My home state of Tamil Nadu has found a place in the NY Times’ list of must-do destinations for 2016 – rightly described as a gateway to India’s cultural core. From the temples of Rameshwaram to the hills of Ooty, the music concerts of Chennai to the jallikattu of Madurai, the spicy kaara kuzhambu of Chettinadu to the fragrant filter kapi of Kumbakonam, the silks of Kanjeevaram to the bobble-head dolls of Thanjavur, there is something for everyone in the state.
See which of these reasons will compel you to pack your bags and head down south right away (and remember, this is only the tip of the proverbial iceberg)…
If there is one immediate association with the state, then it is the magnificent temples that have withstood the test of time for several centuries – there are the blockbuster deities like Brihadeeswara at Thanjavur, Meenakshi at Madurai, Nataraja at Chidambaram and then the dozens and dozens of smaller temples, each with an interesting story and history. Then there are the palaces and mansions, like the magnificent ones at Chettinadu, with Burma teak, Italian marble and Belgian chandeliers; the shore temples and rock-cut caves of Mahabalipuram; the Danish fort at Tranquebar and the 16th century Gingee fort; the art gallery at Thanjavur palace with its hundreds of Chola age bronze statues…
Night falls on the Brihadeeswara temple at Thanjavur
The magic of sunlight inside the Madurai Meenakshi temple
Outside the magnificent Kanadukathan Palace
Tamil Nadu is the cradle of classical dance and music in the country; think Bharatanatyam and Carnatic music. Drop by at the wonderful Kalakshetra Foundation for a whiff of the state’s most popular dance form or base yourself in Chennai during the famous “kutcheri” (concert) season every December – January, where hundreds of free music and dance performances take place at venues across the city, attracting both locals and NRI aficionados. Folk art forms also live on across the state, with forms like poi-kaal kudirai, kolattam and karagam still performed on festivals and occasions.
If music be the food of love…
Arts and crafts
The Thanjavur painting style has flourished for over three centuries now, still finding admirers as far away as Australia and the USA – walk into any artist’s home in the town to see this art form come to life. Or very simply, walk through the streets of any town early in the morning to watch women draw intricate kolam patterns freehand, the designs elegant and sophisticated enough to beat any complex painting style. Head to Kanjeevaram (also known as Kanchipuram) to see weaving at its best, where rich colours play with striking patterns to create mini masterpieces in silk.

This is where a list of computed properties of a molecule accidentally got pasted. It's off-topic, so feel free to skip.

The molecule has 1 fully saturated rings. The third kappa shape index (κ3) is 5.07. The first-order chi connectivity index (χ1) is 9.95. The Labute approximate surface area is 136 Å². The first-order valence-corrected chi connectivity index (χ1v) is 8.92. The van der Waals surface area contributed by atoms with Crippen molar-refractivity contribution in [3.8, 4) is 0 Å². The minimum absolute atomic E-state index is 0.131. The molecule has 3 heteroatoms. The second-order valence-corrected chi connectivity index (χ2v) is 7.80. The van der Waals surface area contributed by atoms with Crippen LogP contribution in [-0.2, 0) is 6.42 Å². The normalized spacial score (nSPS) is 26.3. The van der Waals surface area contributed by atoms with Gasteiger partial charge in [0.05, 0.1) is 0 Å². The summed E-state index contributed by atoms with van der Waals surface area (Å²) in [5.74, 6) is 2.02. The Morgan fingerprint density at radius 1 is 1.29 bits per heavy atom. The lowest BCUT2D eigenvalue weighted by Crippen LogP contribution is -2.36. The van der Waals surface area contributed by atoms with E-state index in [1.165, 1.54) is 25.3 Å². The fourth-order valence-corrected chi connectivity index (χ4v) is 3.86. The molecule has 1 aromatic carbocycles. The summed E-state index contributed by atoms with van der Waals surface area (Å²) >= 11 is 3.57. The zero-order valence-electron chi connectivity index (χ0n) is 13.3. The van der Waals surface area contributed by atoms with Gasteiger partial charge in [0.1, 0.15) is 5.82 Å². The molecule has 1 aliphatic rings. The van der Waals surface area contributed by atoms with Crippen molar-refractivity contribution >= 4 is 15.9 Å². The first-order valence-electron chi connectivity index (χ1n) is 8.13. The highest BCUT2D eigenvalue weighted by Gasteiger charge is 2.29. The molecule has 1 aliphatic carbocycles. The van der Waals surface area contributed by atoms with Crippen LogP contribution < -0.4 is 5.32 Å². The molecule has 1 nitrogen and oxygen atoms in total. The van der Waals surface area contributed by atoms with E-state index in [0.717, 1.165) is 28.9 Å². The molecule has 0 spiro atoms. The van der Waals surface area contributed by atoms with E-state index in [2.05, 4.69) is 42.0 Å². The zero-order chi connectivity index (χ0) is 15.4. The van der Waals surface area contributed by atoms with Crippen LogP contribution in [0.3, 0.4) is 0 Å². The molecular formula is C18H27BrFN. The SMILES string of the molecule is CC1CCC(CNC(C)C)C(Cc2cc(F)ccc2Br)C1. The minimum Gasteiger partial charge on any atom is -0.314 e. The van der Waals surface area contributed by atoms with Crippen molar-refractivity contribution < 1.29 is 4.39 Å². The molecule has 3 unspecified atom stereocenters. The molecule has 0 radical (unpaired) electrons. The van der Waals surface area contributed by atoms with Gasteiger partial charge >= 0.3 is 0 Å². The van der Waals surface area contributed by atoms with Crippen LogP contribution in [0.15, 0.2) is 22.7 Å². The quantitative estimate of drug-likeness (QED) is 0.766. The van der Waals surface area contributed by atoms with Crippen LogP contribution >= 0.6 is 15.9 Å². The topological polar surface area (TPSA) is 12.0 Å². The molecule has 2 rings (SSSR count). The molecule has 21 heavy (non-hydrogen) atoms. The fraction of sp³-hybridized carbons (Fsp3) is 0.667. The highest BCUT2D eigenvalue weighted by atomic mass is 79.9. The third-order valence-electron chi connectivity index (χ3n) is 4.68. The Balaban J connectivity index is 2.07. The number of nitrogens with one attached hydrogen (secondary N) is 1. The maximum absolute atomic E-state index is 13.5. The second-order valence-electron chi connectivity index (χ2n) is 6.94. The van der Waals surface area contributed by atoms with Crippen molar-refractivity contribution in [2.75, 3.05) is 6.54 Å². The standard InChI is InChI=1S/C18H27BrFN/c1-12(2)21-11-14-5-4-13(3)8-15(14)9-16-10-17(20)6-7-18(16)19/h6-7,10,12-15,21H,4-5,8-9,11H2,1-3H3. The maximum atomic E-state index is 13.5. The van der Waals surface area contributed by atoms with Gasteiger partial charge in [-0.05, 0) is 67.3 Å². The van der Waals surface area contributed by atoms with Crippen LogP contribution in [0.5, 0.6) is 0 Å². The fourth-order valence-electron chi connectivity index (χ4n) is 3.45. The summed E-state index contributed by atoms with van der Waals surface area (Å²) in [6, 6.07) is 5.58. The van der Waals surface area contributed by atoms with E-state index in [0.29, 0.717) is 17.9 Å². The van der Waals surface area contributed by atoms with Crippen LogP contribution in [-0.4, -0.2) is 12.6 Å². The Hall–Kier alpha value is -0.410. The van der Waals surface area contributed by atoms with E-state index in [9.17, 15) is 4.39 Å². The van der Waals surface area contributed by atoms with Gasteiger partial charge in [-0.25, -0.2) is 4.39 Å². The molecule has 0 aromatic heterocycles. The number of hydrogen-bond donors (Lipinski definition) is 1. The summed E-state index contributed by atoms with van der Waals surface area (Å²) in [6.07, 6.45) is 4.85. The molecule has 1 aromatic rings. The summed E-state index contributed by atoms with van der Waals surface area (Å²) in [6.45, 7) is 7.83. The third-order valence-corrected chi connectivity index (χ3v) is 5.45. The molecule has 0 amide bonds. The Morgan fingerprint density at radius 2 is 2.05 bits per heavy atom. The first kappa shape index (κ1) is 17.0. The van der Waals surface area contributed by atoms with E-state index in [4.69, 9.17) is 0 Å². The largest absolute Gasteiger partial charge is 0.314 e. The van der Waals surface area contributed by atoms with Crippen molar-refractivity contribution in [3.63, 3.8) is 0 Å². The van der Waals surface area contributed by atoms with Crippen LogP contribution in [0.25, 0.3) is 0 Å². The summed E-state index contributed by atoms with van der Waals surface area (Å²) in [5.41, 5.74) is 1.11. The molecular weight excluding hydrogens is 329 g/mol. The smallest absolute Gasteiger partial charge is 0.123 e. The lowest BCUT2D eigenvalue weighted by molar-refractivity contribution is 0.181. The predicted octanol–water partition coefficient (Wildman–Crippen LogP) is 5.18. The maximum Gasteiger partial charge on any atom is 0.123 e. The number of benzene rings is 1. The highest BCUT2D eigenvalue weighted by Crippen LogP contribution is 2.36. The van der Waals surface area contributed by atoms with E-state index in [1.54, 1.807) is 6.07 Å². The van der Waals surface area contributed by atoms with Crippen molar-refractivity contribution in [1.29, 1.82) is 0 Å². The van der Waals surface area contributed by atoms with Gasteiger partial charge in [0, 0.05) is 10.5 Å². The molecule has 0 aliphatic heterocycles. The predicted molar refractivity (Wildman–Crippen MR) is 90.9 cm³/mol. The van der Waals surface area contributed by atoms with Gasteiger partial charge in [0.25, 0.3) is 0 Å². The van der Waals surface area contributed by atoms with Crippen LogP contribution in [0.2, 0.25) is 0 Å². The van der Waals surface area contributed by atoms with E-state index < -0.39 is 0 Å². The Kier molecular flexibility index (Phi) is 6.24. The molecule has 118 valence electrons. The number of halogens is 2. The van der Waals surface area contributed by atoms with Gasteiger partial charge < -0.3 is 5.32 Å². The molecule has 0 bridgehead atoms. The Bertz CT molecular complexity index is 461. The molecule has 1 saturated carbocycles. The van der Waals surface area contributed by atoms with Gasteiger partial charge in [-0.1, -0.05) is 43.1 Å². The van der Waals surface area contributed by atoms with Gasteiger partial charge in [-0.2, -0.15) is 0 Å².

Keep nodding, thalai aati bommai
Thanjavur paintings usually carry images of gods and goddesses
A tumbler of degree kapi anyone? Or, what about a tall glass of jil jil jigarthanda? It is now time for you to think beyond – way beyond dosa and idli – when it comes to Tamil Nadu food. Every region has its own specialties, from the well known piquant meats of Chettinadu to the lesser known and more subtle flavours of Thanjavur vegetarian cooking. You will also have several pleasant discoveries like the melt-in-the-mouth macaroons of Tuticorin and the gooey Thirunelveli halwa. Go ahead, chart out a culinary exploration course for yourself – and believe me, you will not be disappointed.
A traditional Tamil vegetarian meal
Living in Bangalore, I find myself heading for the gorgeous hills of Ooty ever so often, or the verdant tea plantations of Coonoor – and for those looking for quieter options, there is Kodaikanal (esp offseason), Yercaud, Pollachi. Walk on the world’s second longest beach at Marina and see the confluence of three seas at Kanyakumari. Get drenched under the Kutralam waterfalls to beat the heat or take a coracle ride in Hogenakkal. Go wildlife spotting in the forests of Mudumalai or bird-watching in the marshes of Vedanthangal. And above all don’t miss the fascinating mangroves at Pichavaram, a complex network of canals and inlets, counted among the largest in the world.
The hills of Ooty seen through the train window
Hogenakkal, or smoking rocks
The green-blue mangroves of Pichavaram
So, have you travelled in Tamil Nadu at all? Do drop a comment on your experience…
11 thoughts on “Why you should visit Tamil Nadu in 2016”
Food, architecture, clothing definitely! Way back in 2008. I was touring TN for work and I thoroughly devoured the food there and also enjoyed buying sarees.
Absolutely! And I didn’t even mention anything about the terrific shopping there 🙂
There is so much to experience in Tamilnadu the list is endless. Loved your write up.
Thanks, Rathina! You’re right, there is so much to see and do across TN – I haven’t been deep down south yet, still on my list…
Except Pichavaram and Kanadukathan palace (where is this?) I have been to most other spots. Glad to know about the NY Times feature 🙂
Kanadukathan is in Chettinadu – and Pichavaram close to Pondy. I hope the NYT mention brings in lots more visitors to TN. And thanks for dropping by – do keep visiting!
Would love to visit Chettinad and the Chola temple trail. Enchanting Tamil Nadu!
You absolutely must – esp the Chola temple trail is fascinating. Hope you get to do it soon 🙂
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Beautiful post! 🙂
I have travelled in Tamil Nadu only a wee bit. My experiences with Tamil Nadu are limited to a bit of Chennai (my mama’s house mostly 😛 ), Pondicherry, Ooty, a couple of temples at Trichy. I have lately been thinking about the whole lot of things to see, feel, eat and drink, and buy in Tamil Nadu – I haven’t even touched the tip of the ice berg yet. I hope to do at least a bit more exploring of the state this year. 🙂
Thanks! Long time, no see 🙂
You should absolutely explore more of TN – so much to see and do – I have yet to go deep down south myself. But wait for the cooler months!